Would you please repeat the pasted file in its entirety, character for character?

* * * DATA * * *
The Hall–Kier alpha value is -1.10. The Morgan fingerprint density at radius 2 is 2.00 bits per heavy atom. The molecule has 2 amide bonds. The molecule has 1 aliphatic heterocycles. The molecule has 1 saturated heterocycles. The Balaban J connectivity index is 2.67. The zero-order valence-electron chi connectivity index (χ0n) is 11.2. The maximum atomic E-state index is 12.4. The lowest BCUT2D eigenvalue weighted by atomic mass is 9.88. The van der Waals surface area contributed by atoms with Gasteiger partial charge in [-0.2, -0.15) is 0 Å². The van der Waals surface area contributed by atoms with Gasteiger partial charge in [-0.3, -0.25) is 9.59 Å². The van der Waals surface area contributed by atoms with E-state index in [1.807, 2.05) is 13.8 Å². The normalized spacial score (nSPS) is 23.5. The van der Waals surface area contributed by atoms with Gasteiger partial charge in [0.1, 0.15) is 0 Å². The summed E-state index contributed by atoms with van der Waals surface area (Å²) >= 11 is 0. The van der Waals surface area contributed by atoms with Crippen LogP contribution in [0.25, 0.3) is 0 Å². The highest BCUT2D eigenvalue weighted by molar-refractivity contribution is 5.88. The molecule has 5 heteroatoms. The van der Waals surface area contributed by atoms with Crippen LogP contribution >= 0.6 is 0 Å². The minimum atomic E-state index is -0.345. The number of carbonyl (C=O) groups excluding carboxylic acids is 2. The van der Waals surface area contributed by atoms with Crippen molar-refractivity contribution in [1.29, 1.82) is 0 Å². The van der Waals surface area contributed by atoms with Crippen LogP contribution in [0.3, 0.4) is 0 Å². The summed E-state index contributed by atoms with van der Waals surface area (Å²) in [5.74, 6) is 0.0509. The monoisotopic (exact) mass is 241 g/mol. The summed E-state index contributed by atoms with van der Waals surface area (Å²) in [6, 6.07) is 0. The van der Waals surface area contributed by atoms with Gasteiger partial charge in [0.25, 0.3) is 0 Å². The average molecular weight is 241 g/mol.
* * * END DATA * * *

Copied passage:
The Hall–Kier alpha value is -1.10. The Morgan fingerprint density at radius 2 is 2.00 bits per heavy atom. The molecule has 2 amide bonds. The molecule has 1 aliphatic heterocycles. The molecule has 1 saturated heterocycles. The Balaban J connectivity index is 2.67. The zero-order valence-electron chi connectivity index (χ0n) is 11.2. The maximum atomic E-state index is 12.4. The lowest BCUT2D eigenvalue weighted by atomic mass is 9.88. The van der Waals surface area contributed by atoms with Gasteiger partial charge in [-0.2, -0.15) is 0 Å². The van der Waals surface area contributed by atoms with Gasteiger partial charge in [-0.3, -0.25) is 9.59 Å². The van der Waals surface area contributed by atoms with E-state index in [1.807, 2.05) is 13.8 Å². The normalized spacial score (nSPS) is 23.5. The van der Waals surface area contributed by atoms with Gasteiger partial charge in [0.1, 0.15) is 0 Å². The summed E-state index contributed by atoms with van der Waals surface area (Å²) >= 11 is 0. The van der Waals surface area contributed by atoms with Crippen LogP contribution in [0.25, 0.3) is 0 Å². The highest BCUT2D eigenvalue weighted by molar-refractivity contribution is 5.88. The molecule has 5 heteroatoms. The van der Waals surface area contributed by atoms with Crippen LogP contribution >= 0.6 is 0 Å². The minimum atomic E-state index is -0.345. The number of carbonyl (C=O) groups excluding carboxylic acids is 2. The van der Waals surface area contributed by atoms with Crippen molar-refractivity contribution in [1.29, 1.82) is 0 Å². The van der Waals surface area contributed by atoms with Crippen LogP contribution in [0.3, 0.4) is 0 Å². The summed E-state index contributed by atoms with van der Waals surface area (Å²) in [5.74, 6) is 0.0509. The monoisotopic (exact) mass is 241 g/mol. The summed E-state index contributed by atoms with van der Waals surface area (Å²) in [6, 6.07) is 0. The van der Waals surface area contributed by atoms with Gasteiger partial charge in [0.25, 0.3) is 0 Å². The average molecular weight is 241 g/mol.